Ileana Ros-Lehtinen

Championing rights – from a right-wing perspective

By Karen-Janine Cohen


South Florida Rep. Ileana Ros-Lehtinen, in office since 1989, gained a new cheering section in September when she became the first House Republican to sign on as co-sponsor of a measure that would repeal the Defense of Marriage Act, the mid-90s legislation that defines marriage as between and man and a woman, which Ros-Lehtinen originally supported.

It’s not the first time the congresswoman, the first Cuban-American and the first Hispanic woman elected to Congress, has bucked her party’s usual stance on gay rights issues. In the last few years she has, among other things, called on the State Department to give same sex partners similar benefits enjoyed by other couples, and signed on early to repeal the ban on gays serving openly in the military—a policy now ended.

“I think it’s a question of fairness and justice and equality,” Ros-Lehtinen says in a phone interview. “I think our nation is moving in that direction with the repeal of ‘don’t ask, don’t tell’ ” (which cleared the way for gay Americans to serve openly in the armed forces). “Some people thought the world would stop turning,” she says, addressing the military service issue.

Her stance, while upsetting some conservative groups, comes as no surprise to many in the South Florida lesbian, gay, bisexual and transgender community, says Mimi Planas, co-director of the Miami chapter of the Log Cabin Republicans, a group that represents the interests of lesbian and gay Americans, while also maintaining a Republican identity. Planas notes that the congresswoman was a founding member of the congressional LGBT Equality Caucus.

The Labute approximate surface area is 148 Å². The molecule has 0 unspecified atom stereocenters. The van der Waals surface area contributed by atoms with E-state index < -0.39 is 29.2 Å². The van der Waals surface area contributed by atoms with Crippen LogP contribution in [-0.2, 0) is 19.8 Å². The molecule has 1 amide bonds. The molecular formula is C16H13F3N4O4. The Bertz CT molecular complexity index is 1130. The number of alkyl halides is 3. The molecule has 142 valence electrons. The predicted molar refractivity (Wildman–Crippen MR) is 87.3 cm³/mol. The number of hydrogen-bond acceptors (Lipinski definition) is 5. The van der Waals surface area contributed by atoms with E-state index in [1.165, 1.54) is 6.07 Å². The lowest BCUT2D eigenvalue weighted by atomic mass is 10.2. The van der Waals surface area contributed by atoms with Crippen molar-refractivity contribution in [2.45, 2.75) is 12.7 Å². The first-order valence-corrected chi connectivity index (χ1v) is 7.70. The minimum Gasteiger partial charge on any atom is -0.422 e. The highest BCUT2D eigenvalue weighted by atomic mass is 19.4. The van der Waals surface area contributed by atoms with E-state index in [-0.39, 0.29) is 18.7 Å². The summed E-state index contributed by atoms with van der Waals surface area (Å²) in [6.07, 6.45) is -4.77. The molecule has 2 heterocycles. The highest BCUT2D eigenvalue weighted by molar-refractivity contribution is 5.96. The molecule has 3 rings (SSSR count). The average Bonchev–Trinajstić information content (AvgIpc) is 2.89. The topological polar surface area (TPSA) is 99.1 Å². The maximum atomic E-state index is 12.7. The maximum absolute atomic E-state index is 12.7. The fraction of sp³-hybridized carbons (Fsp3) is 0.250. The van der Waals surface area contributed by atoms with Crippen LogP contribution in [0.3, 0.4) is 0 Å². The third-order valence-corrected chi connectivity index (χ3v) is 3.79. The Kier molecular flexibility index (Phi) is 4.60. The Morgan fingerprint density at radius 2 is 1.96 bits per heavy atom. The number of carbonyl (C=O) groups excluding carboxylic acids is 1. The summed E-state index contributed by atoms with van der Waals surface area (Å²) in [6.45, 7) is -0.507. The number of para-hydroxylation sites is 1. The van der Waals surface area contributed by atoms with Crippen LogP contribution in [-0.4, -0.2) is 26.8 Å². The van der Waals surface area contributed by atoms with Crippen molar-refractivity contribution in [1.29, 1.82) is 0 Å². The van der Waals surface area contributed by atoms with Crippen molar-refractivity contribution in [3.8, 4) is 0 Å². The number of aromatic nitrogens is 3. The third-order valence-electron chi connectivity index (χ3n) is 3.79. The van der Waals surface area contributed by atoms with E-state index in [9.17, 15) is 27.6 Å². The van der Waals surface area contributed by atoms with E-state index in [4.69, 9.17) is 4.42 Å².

The lawmaker’s decision to co-sponsor the Respect for Marriage Act, the bill that would repeal the Defense of Marriage Act, should resonate with her congressional GOP colleagues, Planas notes. “It will influence other Republicans.” Ros-Lehtinen’s move comes at a time when same-sex marriage is gaining ground. In June, New York became the sixth state to recognize gay marriage and the push is on to jettison the federal law.

It has been widely reported that Rodrigo, one of Ros-Lehtinen’s children, was born as Amanda but began living with a male identity in college, where he also gained attention in 2009 by supporting anti-Zionist activities and signing a letter that called for stopping the flow of U.S. tax dollars to Israel—a stance very much at odds with that of his mother. Rodrigo, who made a documentary about Cuban dissidents, is now working in Los Angeles as a field organizer for the transgender community.

Ros-Lehtinen was nuanced when asked if her family influenced her decision to back repeal of the Defense of Marriage Act. “I think all of us are impacted by the views and opinions of our family members,” she says. “I listen to my dad, I listen to my husband, I listen to my kids, everybody who has an opinion. Opinions evolve—it’s a good thing in life we never stop learning.”